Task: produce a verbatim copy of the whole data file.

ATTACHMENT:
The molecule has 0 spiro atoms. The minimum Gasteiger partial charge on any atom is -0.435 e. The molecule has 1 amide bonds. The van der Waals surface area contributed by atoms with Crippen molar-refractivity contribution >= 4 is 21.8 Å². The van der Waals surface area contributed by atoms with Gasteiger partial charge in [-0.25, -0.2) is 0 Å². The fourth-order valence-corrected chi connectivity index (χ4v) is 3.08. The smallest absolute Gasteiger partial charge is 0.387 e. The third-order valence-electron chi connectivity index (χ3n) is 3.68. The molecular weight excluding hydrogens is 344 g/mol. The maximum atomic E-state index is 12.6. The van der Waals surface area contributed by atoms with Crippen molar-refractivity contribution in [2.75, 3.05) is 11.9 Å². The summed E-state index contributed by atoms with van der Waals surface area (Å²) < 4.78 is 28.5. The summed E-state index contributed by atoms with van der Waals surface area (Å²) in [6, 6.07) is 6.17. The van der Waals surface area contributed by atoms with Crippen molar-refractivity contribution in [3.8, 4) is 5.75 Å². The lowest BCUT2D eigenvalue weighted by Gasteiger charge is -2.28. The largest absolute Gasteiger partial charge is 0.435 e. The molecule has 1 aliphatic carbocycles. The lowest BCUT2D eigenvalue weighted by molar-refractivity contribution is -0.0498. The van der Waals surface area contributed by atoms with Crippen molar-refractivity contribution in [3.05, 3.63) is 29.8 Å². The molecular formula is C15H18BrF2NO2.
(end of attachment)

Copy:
The molecule has 0 spiro atoms. The minimum Gasteiger partial charge on any atom is -0.435 e. The molecule has 1 amide bonds. The van der Waals surface area contributed by atoms with Crippen molar-refractivity contribution >= 4 is 21.8 Å². The van der Waals surface area contributed by atoms with Gasteiger partial charge in [-0.25, -0.2) is 0 Å². The fourth-order valence-corrected chi connectivity index (χ4v) is 3.08. The smallest absolute Gasteiger partial charge is 0.387 e. The third-order valence-electron chi connectivity index (χ3n) is 3.68. The molecular weight excluding hydrogens is 344 g/mol. The maximum atomic E-state index is 12.6. The van der Waals surface area contributed by atoms with Crippen molar-refractivity contribution in [2.75, 3.05) is 11.9 Å². The summed E-state index contributed by atoms with van der Waals surface area (Å²) < 4.78 is 28.5. The summed E-state index contributed by atoms with van der Waals surface area (Å²) in [6, 6.07) is 6.17. The van der Waals surface area contributed by atoms with Crippen molar-refractivity contribution in [3.8, 4) is 5.75 Å². The lowest BCUT2D eigenvalue weighted by Gasteiger charge is -2.28. The largest absolute Gasteiger partial charge is 0.435 e. The molecule has 1 aliphatic carbocycles. The lowest BCUT2D eigenvalue weighted by molar-refractivity contribution is -0.0498. The van der Waals surface area contributed by atoms with Crippen molar-refractivity contribution in [3.05, 3.63) is 29.8 Å². The molecular formula is C15H18BrF2NO2.